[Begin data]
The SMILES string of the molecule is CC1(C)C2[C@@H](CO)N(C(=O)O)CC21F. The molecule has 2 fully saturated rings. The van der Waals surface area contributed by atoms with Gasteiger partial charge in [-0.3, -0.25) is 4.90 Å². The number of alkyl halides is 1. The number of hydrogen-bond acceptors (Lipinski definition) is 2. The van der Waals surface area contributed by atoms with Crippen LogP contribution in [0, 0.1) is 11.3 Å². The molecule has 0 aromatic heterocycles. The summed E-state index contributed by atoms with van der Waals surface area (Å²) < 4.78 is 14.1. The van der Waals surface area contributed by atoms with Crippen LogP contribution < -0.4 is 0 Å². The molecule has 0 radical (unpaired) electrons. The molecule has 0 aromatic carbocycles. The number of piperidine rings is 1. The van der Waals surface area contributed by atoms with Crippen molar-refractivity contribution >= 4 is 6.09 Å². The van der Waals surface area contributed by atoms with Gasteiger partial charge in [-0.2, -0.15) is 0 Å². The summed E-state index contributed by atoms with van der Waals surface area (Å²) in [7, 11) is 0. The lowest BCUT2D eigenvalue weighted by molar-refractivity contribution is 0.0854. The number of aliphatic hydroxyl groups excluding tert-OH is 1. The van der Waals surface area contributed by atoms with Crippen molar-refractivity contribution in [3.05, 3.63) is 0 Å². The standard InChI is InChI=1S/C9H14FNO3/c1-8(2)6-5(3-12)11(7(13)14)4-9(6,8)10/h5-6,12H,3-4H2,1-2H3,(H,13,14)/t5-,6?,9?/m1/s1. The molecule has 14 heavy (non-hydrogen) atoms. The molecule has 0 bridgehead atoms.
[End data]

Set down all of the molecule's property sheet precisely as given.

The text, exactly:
The SMILES string of the molecule is CC1(C)C2[C@@H](CO)N(C(=O)O)CC21F. The molecule has 2 fully saturated rings. The van der Waals surface area contributed by atoms with Gasteiger partial charge in [-0.3, -0.25) is 4.90 Å². The number of alkyl halides is 1. The number of hydrogen-bond acceptors (Lipinski definition) is 2. The van der Waals surface area contributed by atoms with Crippen LogP contribution in [0, 0.1) is 11.3 Å². The molecule has 0 aromatic heterocycles. The summed E-state index contributed by atoms with van der Waals surface area (Å²) < 4.78 is 14.1. The van der Waals surface area contributed by atoms with Crippen LogP contribution < -0.4 is 0 Å². The molecule has 0 radical (unpaired) electrons. The molecule has 0 aromatic carbocycles. The number of piperidine rings is 1. The van der Waals surface area contributed by atoms with Crippen molar-refractivity contribution >= 4 is 6.09 Å². The van der Waals surface area contributed by atoms with Gasteiger partial charge in [-0.2, -0.15) is 0 Å². The summed E-state index contributed by atoms with van der Waals surface area (Å²) in [7, 11) is 0. The lowest BCUT2D eigenvalue weighted by molar-refractivity contribution is 0.0854. The number of aliphatic hydroxyl groups excluding tert-OH is 1. The van der Waals surface area contributed by atoms with Crippen molar-refractivity contribution in [3.05, 3.63) is 0 Å². The standard InChI is InChI=1S/C9H14FNO3/c1-8(2)6-5(3-12)11(7(13)14)4-9(6,8)10/h5-6,12H,3-4H2,1-2H3,(H,13,14)/t5-,6?,9?/m1/s1. The molecule has 14 heavy (non-hydrogen) atoms. The molecule has 0 bridgehead atoms.